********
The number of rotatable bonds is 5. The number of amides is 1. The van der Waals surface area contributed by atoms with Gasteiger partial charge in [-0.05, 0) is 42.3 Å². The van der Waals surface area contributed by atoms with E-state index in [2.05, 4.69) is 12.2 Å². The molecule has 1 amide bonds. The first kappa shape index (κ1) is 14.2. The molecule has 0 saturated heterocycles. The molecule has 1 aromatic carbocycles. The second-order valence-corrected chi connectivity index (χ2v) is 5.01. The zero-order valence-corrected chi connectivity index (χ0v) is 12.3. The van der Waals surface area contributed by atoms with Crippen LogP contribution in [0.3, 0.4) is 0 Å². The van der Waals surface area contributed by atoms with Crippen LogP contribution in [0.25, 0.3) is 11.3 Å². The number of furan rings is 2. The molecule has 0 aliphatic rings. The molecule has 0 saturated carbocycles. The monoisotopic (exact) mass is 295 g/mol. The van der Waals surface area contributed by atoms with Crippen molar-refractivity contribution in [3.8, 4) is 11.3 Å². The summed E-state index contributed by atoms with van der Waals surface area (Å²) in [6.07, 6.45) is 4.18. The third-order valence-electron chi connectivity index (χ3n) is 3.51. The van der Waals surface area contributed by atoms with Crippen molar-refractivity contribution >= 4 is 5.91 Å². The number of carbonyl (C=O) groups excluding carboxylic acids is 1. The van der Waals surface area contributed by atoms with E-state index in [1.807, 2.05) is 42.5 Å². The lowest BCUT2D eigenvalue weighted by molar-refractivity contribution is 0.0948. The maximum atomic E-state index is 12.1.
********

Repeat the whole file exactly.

The number of rotatable bonds is 5. The number of amides is 1. The van der Waals surface area contributed by atoms with Gasteiger partial charge in [-0.05, 0) is 42.3 Å². The van der Waals surface area contributed by atoms with E-state index in [2.05, 4.69) is 12.2 Å². The molecule has 1 amide bonds. The first kappa shape index (κ1) is 14.2. The molecule has 0 saturated heterocycles. The molecule has 1 aromatic carbocycles. The second-order valence-corrected chi connectivity index (χ2v) is 5.01. The zero-order valence-corrected chi connectivity index (χ0v) is 12.3. The van der Waals surface area contributed by atoms with Crippen LogP contribution in [0.3, 0.4) is 0 Å². The van der Waals surface area contributed by atoms with Crippen LogP contribution in [0.25, 0.3) is 11.3 Å². The number of furan rings is 2. The molecule has 0 aliphatic rings. The molecule has 0 saturated carbocycles. The monoisotopic (exact) mass is 295 g/mol. The van der Waals surface area contributed by atoms with Crippen molar-refractivity contribution in [3.8, 4) is 11.3 Å². The summed E-state index contributed by atoms with van der Waals surface area (Å²) in [6.07, 6.45) is 4.18. The third-order valence-electron chi connectivity index (χ3n) is 3.51. The van der Waals surface area contributed by atoms with Crippen molar-refractivity contribution >= 4 is 5.91 Å². The number of carbonyl (C=O) groups excluding carboxylic acids is 1. The van der Waals surface area contributed by atoms with E-state index in [1.807, 2.05) is 42.5 Å². The lowest BCUT2D eigenvalue weighted by molar-refractivity contribution is 0.0948. The maximum atomic E-state index is 12.1.